My policy is to never make sport of a person's religion, however fanciful I may find it. So to the extent that Arizona's Republican leaders and their mouthpieces believe, as an article of faith, that tax cuts have made the state economy stronger...as Pope Francis would say, who am I to judge?
Now, if we're going to move beyond religion to facts, the story is different. The Arizona Republic reported that two decades of tax cuts will cost the state's general fund $4 billion this year. This comes from economists at ASU's W.P. Carey School of Business, hardly a hotbed of socialism or "you hate Arizona!"
This is a useful departure point to a deeper examination. Have tax cuts been good for Arizona's economy? Have they been good for Arizona?
In general, the most authoritative study yet, published late last year by William Gale, Kim Rueben, and Aaron Krupkin at the Tax Policy Center, found no connection between cutting top income-tax rates and state growth.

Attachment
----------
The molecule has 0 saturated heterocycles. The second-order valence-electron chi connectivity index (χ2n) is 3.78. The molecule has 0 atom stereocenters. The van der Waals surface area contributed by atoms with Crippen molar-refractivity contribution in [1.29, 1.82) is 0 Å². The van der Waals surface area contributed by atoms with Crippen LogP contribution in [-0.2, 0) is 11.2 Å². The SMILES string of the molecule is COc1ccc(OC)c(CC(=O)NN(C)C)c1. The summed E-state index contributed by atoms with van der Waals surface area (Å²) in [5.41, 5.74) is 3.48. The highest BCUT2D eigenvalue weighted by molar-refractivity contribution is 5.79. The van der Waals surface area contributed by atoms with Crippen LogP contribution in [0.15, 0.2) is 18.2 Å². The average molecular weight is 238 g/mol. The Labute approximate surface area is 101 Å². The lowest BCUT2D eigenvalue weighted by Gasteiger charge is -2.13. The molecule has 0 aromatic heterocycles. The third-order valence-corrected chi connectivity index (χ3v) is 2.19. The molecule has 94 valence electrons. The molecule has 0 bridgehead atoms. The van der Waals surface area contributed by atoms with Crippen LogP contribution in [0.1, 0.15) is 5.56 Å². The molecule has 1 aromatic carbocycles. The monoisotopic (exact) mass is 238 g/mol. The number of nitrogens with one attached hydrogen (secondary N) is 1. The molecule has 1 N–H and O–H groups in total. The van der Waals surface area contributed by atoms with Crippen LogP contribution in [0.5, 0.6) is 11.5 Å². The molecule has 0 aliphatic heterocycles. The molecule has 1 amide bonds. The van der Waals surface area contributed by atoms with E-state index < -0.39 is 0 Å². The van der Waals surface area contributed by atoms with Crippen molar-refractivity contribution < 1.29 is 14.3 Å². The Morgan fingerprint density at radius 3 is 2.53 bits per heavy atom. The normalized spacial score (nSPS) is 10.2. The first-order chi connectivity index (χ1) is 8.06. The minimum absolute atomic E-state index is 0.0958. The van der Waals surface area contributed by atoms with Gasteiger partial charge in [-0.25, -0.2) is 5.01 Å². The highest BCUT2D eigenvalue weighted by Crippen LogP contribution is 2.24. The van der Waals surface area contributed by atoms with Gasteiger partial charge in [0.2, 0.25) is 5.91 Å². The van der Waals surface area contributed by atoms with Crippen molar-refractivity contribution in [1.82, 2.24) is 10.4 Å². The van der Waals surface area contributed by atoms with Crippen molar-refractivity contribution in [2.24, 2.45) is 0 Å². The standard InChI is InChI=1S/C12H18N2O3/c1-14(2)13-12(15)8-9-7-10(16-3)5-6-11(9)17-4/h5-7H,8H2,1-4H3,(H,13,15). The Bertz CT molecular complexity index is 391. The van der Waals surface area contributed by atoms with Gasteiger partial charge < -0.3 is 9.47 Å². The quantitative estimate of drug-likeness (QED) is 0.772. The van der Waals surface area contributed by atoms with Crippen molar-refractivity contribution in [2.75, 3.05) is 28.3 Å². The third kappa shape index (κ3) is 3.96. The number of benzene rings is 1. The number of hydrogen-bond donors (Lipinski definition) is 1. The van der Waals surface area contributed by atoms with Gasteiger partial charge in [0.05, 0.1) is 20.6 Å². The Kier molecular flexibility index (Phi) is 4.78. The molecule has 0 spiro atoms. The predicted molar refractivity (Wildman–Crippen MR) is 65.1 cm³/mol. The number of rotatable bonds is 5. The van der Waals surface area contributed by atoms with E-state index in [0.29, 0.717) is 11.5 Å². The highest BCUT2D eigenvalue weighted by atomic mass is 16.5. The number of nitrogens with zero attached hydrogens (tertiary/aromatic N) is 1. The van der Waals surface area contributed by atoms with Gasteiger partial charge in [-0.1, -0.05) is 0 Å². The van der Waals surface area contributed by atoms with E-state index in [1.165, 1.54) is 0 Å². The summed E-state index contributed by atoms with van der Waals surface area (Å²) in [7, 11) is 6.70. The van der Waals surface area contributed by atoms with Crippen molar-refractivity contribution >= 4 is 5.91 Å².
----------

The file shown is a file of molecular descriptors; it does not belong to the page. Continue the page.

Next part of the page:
The three researchers hone in on Kansas Gov. Sam Brownback's "real life experiment" in supply side economics for the Milken Institute. The Brownback cuts, enacted four years ago, have been a template for other Republican governors. But they have been a disaster and Kansas' economy is suffering. These GOP cuts also typically result in regressive sales taxes that fall heaviest on the working poor, widening inequality.
Now let's look at Arizona specifically: